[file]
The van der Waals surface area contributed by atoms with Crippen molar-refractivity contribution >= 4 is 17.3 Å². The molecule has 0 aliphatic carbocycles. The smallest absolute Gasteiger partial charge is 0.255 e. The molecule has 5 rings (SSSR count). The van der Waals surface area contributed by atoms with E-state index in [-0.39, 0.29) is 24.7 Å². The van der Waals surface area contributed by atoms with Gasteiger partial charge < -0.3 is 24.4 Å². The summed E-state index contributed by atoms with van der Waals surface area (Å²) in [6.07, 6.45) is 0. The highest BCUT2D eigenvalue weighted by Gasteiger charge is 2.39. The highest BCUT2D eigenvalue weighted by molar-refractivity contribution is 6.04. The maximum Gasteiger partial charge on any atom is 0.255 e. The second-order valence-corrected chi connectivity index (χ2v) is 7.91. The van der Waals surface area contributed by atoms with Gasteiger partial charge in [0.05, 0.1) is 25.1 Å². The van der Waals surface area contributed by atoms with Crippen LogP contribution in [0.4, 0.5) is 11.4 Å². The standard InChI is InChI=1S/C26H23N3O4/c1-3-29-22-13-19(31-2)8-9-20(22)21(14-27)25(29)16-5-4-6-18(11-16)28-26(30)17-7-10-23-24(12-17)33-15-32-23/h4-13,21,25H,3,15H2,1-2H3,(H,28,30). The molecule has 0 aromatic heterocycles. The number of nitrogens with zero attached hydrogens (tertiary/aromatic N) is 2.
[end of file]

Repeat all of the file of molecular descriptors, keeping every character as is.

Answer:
The van der Waals surface area contributed by atoms with Crippen molar-refractivity contribution >= 4 is 17.3 Å². The molecule has 0 aliphatic carbocycles. The smallest absolute Gasteiger partial charge is 0.255 e. The molecule has 5 rings (SSSR count). The van der Waals surface area contributed by atoms with E-state index in [-0.39, 0.29) is 24.7 Å². The van der Waals surface area contributed by atoms with Gasteiger partial charge < -0.3 is 24.4 Å². The summed E-state index contributed by atoms with van der Waals surface area (Å²) in [6.07, 6.45) is 0. The highest BCUT2D eigenvalue weighted by Gasteiger charge is 2.39. The highest BCUT2D eigenvalue weighted by molar-refractivity contribution is 6.04. The maximum Gasteiger partial charge on any atom is 0.255 e. The second-order valence-corrected chi connectivity index (χ2v) is 7.91. The van der Waals surface area contributed by atoms with Gasteiger partial charge in [0.05, 0.1) is 25.1 Å². The van der Waals surface area contributed by atoms with Crippen LogP contribution in [0.4, 0.5) is 11.4 Å². The standard InChI is InChI=1S/C26H23N3O4/c1-3-29-22-13-19(31-2)8-9-20(22)21(14-27)25(29)16-5-4-6-18(11-16)28-26(30)17-7-10-23-24(12-17)33-15-32-23/h4-13,21,25H,3,15H2,1-2H3,(H,28,30). The molecule has 0 aromatic heterocycles. The number of nitrogens with zero attached hydrogens (tertiary/aromatic N) is 2.